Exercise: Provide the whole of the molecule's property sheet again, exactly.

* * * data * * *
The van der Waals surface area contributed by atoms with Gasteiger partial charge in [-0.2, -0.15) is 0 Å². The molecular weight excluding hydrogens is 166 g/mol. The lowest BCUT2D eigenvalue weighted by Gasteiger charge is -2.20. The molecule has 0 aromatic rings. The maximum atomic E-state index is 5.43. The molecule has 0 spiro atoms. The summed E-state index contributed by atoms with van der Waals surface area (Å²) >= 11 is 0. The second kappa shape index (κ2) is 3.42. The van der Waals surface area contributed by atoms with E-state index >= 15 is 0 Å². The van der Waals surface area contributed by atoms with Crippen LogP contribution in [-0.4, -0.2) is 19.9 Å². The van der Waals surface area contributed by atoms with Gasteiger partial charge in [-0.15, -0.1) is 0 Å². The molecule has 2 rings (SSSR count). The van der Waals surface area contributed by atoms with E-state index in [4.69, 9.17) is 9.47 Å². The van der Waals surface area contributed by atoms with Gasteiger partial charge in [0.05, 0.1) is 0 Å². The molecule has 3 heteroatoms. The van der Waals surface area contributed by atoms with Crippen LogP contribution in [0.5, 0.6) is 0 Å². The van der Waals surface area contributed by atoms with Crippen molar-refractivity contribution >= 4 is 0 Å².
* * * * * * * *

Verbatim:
The van der Waals surface area contributed by atoms with Gasteiger partial charge in [-0.2, -0.15) is 0 Å². The molecular weight excluding hydrogens is 166 g/mol. The lowest BCUT2D eigenvalue weighted by Gasteiger charge is -2.20. The molecule has 0 aromatic rings. The maximum atomic E-state index is 5.43. The molecule has 0 spiro atoms. The summed E-state index contributed by atoms with van der Waals surface area (Å²) >= 11 is 0. The second kappa shape index (κ2) is 3.42. The van der Waals surface area contributed by atoms with E-state index >= 15 is 0 Å². The van der Waals surface area contributed by atoms with Crippen LogP contribution in [-0.4, -0.2) is 19.9 Å². The van der Waals surface area contributed by atoms with Gasteiger partial charge in [-0.15, -0.1) is 0 Å². The molecule has 2 rings (SSSR count). The van der Waals surface area contributed by atoms with E-state index in [4.69, 9.17) is 9.47 Å². The van der Waals surface area contributed by atoms with Gasteiger partial charge in [0.05, 0.1) is 0 Å². The molecule has 3 heteroatoms. The van der Waals surface area contributed by atoms with Crippen LogP contribution in [0.5, 0.6) is 0 Å². The van der Waals surface area contributed by atoms with Crippen molar-refractivity contribution >= 4 is 0 Å².